Elpida Memory Develops Two New High-Speed DRAM Technologies Designed to Increase IT Infrastructure Performance

Jun 28, 2004

DRAM Speed as Fast as SRAM and DDR1/DDR2 SDRAM Produced on a Single 1 Gigabit Chip

TOKYO, June 28, 2004 - Elpida Memory, Inc (Elpida), Japan's leading global supplier of Dynamic Random Access Memory (DRAM), today announced that has developed two new high-speed DRAM technologies designed to boost the performance of servers, network routers, PCs and other IT infrastructure components. Elpida presented technical papers on the two technologies at the 2004 Symposium on VLSI Circuits, an international conference on integrated circuits held in Honolulu June 17-19, 2004.

The first technology, developed in cooperation with Hitachi, Ltd., accelerates route-finding in network routers and cache memory applications in servers. The technology incorporates high-speed memory arrays that use two memory cells per bit called "twin-cell memory", along with a high-speed data amplification method called "three-stage sensing". Based on these technologies, a 144 Megabit prototype was fabricated and evaluated using Elpida's original 0.11-micron DRAM process for general-purpose DRAM. The prototype achieves exceptional performance with random access time comparable to fast SRAM.

The second new technology developed is a circuit technique for 1 Gigabit DRAM devices that supports both DDR1 and DDR2 on a single chip by combining high speed with high layout efficiency. Incorporated in 1 Gigabit mass-production chips, the technology enables high-speed data rates of 400 Megabits per second (Mbps) for DDR1 and 800 Mbps for DDR2, making it possible to offer large-capacity, high-speed memory for servers and high-end PCs.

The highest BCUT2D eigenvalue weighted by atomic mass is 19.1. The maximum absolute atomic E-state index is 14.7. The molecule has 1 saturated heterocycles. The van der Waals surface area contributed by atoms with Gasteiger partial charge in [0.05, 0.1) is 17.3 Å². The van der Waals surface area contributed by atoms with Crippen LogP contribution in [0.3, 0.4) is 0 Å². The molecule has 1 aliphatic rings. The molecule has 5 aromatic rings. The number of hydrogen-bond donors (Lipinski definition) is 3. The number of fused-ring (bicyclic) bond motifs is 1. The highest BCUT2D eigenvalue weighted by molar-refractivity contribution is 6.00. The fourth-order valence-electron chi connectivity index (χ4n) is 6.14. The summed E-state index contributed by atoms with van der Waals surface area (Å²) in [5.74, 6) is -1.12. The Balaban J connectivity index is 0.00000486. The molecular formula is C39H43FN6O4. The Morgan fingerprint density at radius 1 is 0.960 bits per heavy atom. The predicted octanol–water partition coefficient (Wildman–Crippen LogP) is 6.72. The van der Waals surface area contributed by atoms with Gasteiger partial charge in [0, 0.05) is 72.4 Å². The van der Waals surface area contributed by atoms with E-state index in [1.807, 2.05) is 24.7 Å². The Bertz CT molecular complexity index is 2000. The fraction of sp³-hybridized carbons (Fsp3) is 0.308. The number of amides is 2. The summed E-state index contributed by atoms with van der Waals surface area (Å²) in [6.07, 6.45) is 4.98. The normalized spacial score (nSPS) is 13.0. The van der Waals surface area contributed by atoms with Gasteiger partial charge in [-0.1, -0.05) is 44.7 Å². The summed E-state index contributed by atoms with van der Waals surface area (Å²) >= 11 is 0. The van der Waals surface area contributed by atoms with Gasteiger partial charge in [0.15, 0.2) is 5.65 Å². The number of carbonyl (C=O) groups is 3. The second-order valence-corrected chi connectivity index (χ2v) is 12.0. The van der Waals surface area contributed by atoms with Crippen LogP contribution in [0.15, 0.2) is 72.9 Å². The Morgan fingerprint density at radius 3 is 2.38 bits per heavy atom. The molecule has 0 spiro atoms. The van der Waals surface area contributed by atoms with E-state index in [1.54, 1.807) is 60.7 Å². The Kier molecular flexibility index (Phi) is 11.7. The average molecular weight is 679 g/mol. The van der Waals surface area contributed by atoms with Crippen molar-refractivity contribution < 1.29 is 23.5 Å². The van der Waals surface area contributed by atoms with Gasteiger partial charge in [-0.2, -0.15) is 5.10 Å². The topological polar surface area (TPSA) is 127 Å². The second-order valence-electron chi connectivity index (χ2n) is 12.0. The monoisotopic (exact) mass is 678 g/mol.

The original press release can be found here.

Explore further: U.K. grocery store to power itself on biogas generated from its own food waste

add to favorites email to friend print save as pdf

Related Stories

New material puts a twist in light

2 hours ago

Scientists at The Australian National University (ANU) have uncovered the secret to twisting light at will. It is the latest step in the development of photonics, the faster, more compact and less carbon-hungry ...

Controversial Alaska mine project wins one in Congress

2 hours ago

Supporters of the embattled Pebble Mine project in Alaska are making a desperate effort in Congress and the courts to keep it alive in the face of warnings from the Environmental Protection Agency that it could devastate ...

Recommended for you

Google made failed bid for Spotify

4 hours ago

Internet titan Google tried last year to buy streaming music service Spotify but backed off for reasons including a whopping price tag, the Wall Street Journal reported on Tuesday.

Thieves got into 1,000 StubHub accounts

4 hours ago

(AP)—Cyber thieves got into more than 1,000 StubHub customers' accounts and fraudulently bought tickets for events through the online ticket reseller, a law enforcement official and the company said.

User comments : 0